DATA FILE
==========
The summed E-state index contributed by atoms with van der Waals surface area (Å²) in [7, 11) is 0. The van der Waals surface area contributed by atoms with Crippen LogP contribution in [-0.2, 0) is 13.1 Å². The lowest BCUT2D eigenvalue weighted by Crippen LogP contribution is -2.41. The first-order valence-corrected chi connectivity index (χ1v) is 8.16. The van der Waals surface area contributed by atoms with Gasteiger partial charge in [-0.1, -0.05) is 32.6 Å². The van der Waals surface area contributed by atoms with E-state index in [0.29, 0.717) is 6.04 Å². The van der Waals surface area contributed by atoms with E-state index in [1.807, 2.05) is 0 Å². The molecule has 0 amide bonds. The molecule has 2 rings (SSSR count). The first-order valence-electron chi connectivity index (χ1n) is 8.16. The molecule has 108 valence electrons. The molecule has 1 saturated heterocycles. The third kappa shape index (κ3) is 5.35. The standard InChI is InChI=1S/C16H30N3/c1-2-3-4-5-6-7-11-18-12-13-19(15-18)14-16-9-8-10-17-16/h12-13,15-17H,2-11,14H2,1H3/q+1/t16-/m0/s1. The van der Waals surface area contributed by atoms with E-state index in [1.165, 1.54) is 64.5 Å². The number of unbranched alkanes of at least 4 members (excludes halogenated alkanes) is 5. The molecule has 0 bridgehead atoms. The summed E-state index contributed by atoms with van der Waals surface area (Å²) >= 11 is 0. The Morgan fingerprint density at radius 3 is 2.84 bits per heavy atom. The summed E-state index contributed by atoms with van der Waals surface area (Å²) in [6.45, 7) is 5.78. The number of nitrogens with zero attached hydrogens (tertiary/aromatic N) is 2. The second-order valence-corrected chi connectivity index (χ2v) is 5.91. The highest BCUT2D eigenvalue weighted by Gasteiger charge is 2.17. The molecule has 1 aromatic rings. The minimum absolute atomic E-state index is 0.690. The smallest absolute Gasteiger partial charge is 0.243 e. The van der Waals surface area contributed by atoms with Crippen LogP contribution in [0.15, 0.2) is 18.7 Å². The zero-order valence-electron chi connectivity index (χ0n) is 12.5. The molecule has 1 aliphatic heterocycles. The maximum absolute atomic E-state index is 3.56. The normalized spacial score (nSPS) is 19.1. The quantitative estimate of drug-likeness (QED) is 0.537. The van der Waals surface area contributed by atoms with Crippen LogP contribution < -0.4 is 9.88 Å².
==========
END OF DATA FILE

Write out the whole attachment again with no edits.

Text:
The summed E-state index contributed by atoms with van der Waals surface area (Å²) in [7, 11) is 0. The van der Waals surface area contributed by atoms with Crippen LogP contribution in [-0.2, 0) is 13.1 Å². The lowest BCUT2D eigenvalue weighted by Crippen LogP contribution is -2.41. The first-order valence-corrected chi connectivity index (χ1v) is 8.16. The van der Waals surface area contributed by atoms with Gasteiger partial charge in [-0.1, -0.05) is 32.6 Å². The van der Waals surface area contributed by atoms with E-state index in [0.29, 0.717) is 6.04 Å². The van der Waals surface area contributed by atoms with E-state index in [1.807, 2.05) is 0 Å². The molecule has 0 amide bonds. The molecule has 2 rings (SSSR count). The first-order valence-electron chi connectivity index (χ1n) is 8.16. The molecule has 108 valence electrons. The molecule has 1 saturated heterocycles. The third kappa shape index (κ3) is 5.35. The standard InChI is InChI=1S/C16H30N3/c1-2-3-4-5-6-7-11-18-12-13-19(15-18)14-16-9-8-10-17-16/h12-13,15-17H,2-11,14H2,1H3/q+1/t16-/m0/s1. The van der Waals surface area contributed by atoms with E-state index in [1.165, 1.54) is 64.5 Å². The number of unbranched alkanes of at least 4 members (excludes halogenated alkanes) is 5. The molecule has 0 bridgehead atoms. The summed E-state index contributed by atoms with van der Waals surface area (Å²) >= 11 is 0. The Morgan fingerprint density at radius 3 is 2.84 bits per heavy atom. The summed E-state index contributed by atoms with van der Waals surface area (Å²) in [6.45, 7) is 5.78. The number of nitrogens with zero attached hydrogens (tertiary/aromatic N) is 2. The second-order valence-corrected chi connectivity index (χ2v) is 5.91. The highest BCUT2D eigenvalue weighted by Gasteiger charge is 2.17. The molecule has 1 aromatic rings. The minimum absolute atomic E-state index is 0.690. The smallest absolute Gasteiger partial charge is 0.243 e. The van der Waals surface area contributed by atoms with Crippen LogP contribution in [0.15, 0.2) is 18.7 Å². The zero-order valence-electron chi connectivity index (χ0n) is 12.5. The molecule has 1 aliphatic heterocycles. The maximum absolute atomic E-state index is 3.56. The normalized spacial score (nSPS) is 19.1. The quantitative estimate of drug-likeness (QED) is 0.537. The van der Waals surface area contributed by atoms with Crippen LogP contribution < -0.4 is 9.88 Å².